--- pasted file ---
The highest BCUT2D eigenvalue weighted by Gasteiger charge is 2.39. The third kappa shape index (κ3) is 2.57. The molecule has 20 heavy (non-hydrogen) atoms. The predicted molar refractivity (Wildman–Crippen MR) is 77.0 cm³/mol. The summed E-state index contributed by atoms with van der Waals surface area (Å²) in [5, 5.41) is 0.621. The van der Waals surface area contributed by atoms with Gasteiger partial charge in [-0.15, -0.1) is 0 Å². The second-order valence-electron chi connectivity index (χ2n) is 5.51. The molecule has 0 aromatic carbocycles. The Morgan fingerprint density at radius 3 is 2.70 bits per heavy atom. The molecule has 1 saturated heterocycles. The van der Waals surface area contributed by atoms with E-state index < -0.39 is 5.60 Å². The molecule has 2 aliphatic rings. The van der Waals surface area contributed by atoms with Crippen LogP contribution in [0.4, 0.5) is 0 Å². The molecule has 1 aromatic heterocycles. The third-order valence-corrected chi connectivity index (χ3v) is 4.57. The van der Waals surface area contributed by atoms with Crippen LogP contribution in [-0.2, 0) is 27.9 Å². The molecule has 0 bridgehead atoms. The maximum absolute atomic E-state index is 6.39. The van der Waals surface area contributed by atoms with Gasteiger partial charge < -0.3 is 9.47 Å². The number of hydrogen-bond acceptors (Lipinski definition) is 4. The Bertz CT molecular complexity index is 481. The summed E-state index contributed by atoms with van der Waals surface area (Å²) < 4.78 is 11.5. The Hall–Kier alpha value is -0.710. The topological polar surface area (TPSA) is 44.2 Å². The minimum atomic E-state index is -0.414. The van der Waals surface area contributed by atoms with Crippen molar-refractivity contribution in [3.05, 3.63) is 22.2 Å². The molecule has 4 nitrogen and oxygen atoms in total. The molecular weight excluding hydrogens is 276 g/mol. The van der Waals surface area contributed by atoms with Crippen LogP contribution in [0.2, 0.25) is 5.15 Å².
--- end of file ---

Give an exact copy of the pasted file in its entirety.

The highest BCUT2D eigenvalue weighted by Gasteiger charge is 2.39. The third kappa shape index (κ3) is 2.57. The molecule has 20 heavy (non-hydrogen) atoms. The predicted molar refractivity (Wildman–Crippen MR) is 77.0 cm³/mol. The summed E-state index contributed by atoms with van der Waals surface area (Å²) in [5, 5.41) is 0.621. The van der Waals surface area contributed by atoms with Gasteiger partial charge in [-0.15, -0.1) is 0 Å². The second-order valence-electron chi connectivity index (χ2n) is 5.51. The molecule has 0 aromatic carbocycles. The Morgan fingerprint density at radius 3 is 2.70 bits per heavy atom. The molecule has 1 saturated heterocycles. The van der Waals surface area contributed by atoms with E-state index < -0.39 is 5.60 Å². The molecule has 2 aliphatic rings. The van der Waals surface area contributed by atoms with Crippen LogP contribution in [0.4, 0.5) is 0 Å². The molecule has 1 aromatic heterocycles. The third-order valence-corrected chi connectivity index (χ3v) is 4.57. The van der Waals surface area contributed by atoms with Crippen LogP contribution in [-0.2, 0) is 27.9 Å². The molecule has 0 bridgehead atoms. The maximum absolute atomic E-state index is 6.39. The van der Waals surface area contributed by atoms with Gasteiger partial charge < -0.3 is 9.47 Å². The number of hydrogen-bond acceptors (Lipinski definition) is 4. The Bertz CT molecular complexity index is 481. The summed E-state index contributed by atoms with van der Waals surface area (Å²) < 4.78 is 11.5. The Hall–Kier alpha value is -0.710. The topological polar surface area (TPSA) is 44.2 Å². The minimum atomic E-state index is -0.414. The van der Waals surface area contributed by atoms with Crippen molar-refractivity contribution in [3.05, 3.63) is 22.2 Å². The molecule has 4 nitrogen and oxygen atoms in total. The molecular weight excluding hydrogens is 276 g/mol. The van der Waals surface area contributed by atoms with Crippen LogP contribution in [0.2, 0.25) is 5.15 Å².